This is the latest entry in MLBTR’s Offseason In Review series. The full index of Offseason In Review posts can be found here.
Facing a number of high-profile defections and about as many big holes, the Rangers faced a tough task this winter. Their acquisitions are just talented enough to work out well for them, but they’ll need some luck to approach their 95-win total from 2016.
Major League Signings
- Carlos Gomez, OF: one year, $11.5MM
- Andrew Cashner, RHP: one year, $10MM
- Mike Napoli, 1B: one year, $8.5MM, including $2.5MM buyout on $11MM 2018 team option
- Tyson Ross, RHP: one year, $6MM
- Dillon Gee, RHP: Major League contract
- Total spend: $36MM
Trades And Claims
- Acquired RHP Tyrell Jenkins and LHP Brady Feigl for RHP Luke Jackson (the Rangers later lost Jenkins on waivers)
- Acquired RHP Eddie Gamboa from Rays for a player to be named
- Claimed RHP Tyler Wagner from Diamondbacks
- Claimed RHP Mike Hauschild from Astros
- Claimed RHP Brady Dragmire from Pirates (later outrighted)
Notable Minor League Signings
- Rougned Odor, 2B: six years, $49.5MM, including $3MM buyout on $13.5MM option for 2023
- Robinson Chirinos, C: one year (2018), $2.35MM, including $100K buyout on $2.375MM option for 2019
- Jonathan Lucroy, C: $5.25MM or a $250K buyout (exercised)
- Derek Holland, SP: $11MM or a $1.5MM buyout (declined)
Heading into the winter, the Rangers faced a number of potential high-profile defections, including those of Ian Desmond, Carlos Gomez and Carlos Beltran, and a limited amount of cash with which to address them — the Rangers’ budget was somewhat restricted by high-dollar, low-value contracts such as those of Prince Fielder and Shin-Soo Choo, as well as expensive deals for Cole Hamels, Adrian Beltre, Elvis Andrus and Yu Darvish.
In particular, the Rangers needed to replace key players in their outfield, upgrade their rotation and find a solution at first base and/or DH. In their rotation, the Rangers sensibly declined longtime starter Derek Holland’s $11MM option, paying him a $1.5MM buyout after a season in which he posted a 4.95 ERA, 5.6 K/9 and 2.9 BB/9 while struggling with shoulder trouble. They also parted ways with another longtime starter, 37-year-old Colby Lewis, whose 3.71 ERA in 2016 masked lousy peripherals. Lewis remains a free agent.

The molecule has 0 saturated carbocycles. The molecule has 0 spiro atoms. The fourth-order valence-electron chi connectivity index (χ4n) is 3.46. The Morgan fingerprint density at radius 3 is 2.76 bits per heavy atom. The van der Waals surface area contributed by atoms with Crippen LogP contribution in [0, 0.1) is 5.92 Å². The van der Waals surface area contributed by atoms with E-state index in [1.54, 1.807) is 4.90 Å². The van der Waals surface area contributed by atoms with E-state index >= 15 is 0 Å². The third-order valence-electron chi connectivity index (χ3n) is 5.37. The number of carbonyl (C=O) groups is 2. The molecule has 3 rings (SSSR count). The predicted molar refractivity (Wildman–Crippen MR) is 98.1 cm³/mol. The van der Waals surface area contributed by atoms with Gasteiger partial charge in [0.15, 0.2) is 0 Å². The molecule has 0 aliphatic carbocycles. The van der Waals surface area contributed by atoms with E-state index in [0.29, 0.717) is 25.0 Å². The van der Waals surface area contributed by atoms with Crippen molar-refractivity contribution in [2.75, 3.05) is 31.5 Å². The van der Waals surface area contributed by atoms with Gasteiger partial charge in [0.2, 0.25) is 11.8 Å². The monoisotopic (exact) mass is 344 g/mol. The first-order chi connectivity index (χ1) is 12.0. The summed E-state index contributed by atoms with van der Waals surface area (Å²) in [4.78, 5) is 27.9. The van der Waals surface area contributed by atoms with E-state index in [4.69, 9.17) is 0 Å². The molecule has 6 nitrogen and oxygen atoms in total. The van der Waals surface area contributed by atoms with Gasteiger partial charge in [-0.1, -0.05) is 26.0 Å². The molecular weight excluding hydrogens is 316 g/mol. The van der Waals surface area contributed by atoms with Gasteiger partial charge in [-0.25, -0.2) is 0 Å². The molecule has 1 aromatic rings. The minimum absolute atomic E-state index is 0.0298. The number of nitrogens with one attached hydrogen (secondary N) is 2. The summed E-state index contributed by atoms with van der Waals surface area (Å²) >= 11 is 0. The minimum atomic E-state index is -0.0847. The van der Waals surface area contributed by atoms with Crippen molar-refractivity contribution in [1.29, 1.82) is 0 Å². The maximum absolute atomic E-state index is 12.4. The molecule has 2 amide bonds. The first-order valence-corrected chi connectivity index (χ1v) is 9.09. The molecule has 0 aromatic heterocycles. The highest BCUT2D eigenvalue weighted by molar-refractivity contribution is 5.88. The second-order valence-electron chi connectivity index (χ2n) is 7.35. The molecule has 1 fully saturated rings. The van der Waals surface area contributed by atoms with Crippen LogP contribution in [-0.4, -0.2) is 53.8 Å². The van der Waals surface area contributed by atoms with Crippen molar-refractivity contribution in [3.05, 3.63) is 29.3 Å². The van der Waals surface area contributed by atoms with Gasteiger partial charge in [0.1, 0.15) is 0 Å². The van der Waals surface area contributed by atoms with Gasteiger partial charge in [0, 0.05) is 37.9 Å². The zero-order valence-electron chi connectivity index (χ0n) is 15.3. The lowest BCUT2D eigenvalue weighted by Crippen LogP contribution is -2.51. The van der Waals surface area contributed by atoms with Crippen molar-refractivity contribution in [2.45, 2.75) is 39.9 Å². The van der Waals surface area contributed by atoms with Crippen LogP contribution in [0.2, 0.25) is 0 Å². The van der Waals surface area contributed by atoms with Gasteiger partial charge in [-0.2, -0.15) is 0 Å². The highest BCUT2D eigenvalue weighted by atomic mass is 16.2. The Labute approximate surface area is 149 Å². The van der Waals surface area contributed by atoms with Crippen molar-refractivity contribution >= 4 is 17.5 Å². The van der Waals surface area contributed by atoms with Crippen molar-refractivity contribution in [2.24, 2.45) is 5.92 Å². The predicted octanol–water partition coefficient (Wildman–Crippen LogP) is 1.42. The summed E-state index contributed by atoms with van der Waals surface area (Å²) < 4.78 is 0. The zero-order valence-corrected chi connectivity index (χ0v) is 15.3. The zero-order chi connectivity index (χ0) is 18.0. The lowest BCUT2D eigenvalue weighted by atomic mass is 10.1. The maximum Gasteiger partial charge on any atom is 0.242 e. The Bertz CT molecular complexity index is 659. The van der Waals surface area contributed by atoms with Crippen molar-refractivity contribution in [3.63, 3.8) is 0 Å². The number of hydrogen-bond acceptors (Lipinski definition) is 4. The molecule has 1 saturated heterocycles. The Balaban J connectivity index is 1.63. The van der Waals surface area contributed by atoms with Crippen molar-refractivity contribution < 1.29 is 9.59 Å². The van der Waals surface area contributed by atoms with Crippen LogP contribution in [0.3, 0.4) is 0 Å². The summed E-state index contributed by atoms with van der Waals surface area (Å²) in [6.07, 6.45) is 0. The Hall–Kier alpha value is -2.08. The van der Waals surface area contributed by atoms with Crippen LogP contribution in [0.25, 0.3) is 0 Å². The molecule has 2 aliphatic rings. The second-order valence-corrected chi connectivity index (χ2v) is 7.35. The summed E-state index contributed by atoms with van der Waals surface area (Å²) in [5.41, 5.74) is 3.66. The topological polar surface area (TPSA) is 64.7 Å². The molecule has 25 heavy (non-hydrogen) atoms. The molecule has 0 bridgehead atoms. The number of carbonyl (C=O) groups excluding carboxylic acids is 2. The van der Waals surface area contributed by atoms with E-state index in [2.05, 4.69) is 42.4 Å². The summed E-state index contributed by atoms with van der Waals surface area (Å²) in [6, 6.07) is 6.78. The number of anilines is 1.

The free-agent market for starting pitchers was poor, giving the Rangers limited opportunities to find another solid starter to complement Hamels, Darvish and Martin Perez. Instead, they gambled on two interesting former Padres arms, Andrew Cashner and Tyson Ross. Both are relatively young pitchers with tantalizing stuff, but they also both come with major question marks.
Cashner received $10MM and will enter the Rangers’ rotation as soon as he’s ready, likely sometime late this month. The 30-year-old brings mid-90s heat and a hard slider, but he’s never gotten the sorts of strikeout rates you’d associate with that repertoire, and he’s coming off a season in which he posted a 5.25 ERA, 7.6 K/9 and 4.1 BB/9 while fading down the stretch. It will be up to the Rangers to figure out why. Cashner has used his changeup less and less frequently over the years, and the pitch has been less effective when he’s thrown it; reestablishing that pitch might be a key to reviving his career. As Fangraphs’ Eno Sarris points out, Rangers catcher Jonathan Lucroy might be able to help Cashner with his quality pitch framing. In any case, Cashner’s an interesting gamble, although $10MM seems like a lot to pay given his recent performances. He’ll also begin the season on the DL due to biceps tendinitis.
The Rangers also added Tyson Ross, whose main problem is health. The 29-year-old had back-to-back excellent seasons in San Diego in 2014 and 2015, but pitched only one outing in 2016 due to shoulder trouble, and finally had offseason surgery to relieve thoracic outlet syndrome. The Padres non-tendered him in December, and the Rangers lured him away from the Cubs with a $6MM deal. He isn’t ready yet, but he’s progressed to throwing bullpens and simulated games, and could be ready to join the Rangers early in May. It remains to be seen whether the Rangers will be getting the pitcher who struck out a batter an inning and posted ground-ball rates in the 60% range in 2014 and 2015. Ross can help them if he’s even half that good, but it’s difficult at this point to project with any certainty that he will be.
The Rangers thus began the season with a rotation that features neither of the key starting pitchers they acquired. Darvish, Hamels, Perez and A.J. Griffin (who struggled to a 5.07 ERA, 8.1 K/9 and 3.5 BB/9 in 2016 after missing two full seasons to injury) will comprise the initial rotation, with Cashner perhaps joining in mid-April when the team needs a fifth starter. The Rangers initially signed Dillon Gee to a minor-league deal, and then, after he opted out, re-signed him to a big-league contract and optioned him to Triple-A; he represents an alternative if Cashner isn’t ready to go. Given the considerable question marks surrounding Cashner, Ross, Griffin and Gee (and, if we want to get really pessimistic, Perez, who posted a very shaky 4.7 K/9 last season), the Rangers’ rotation still looks iffy, although it’s also easy to see the upside if Cashner and Ross pan out.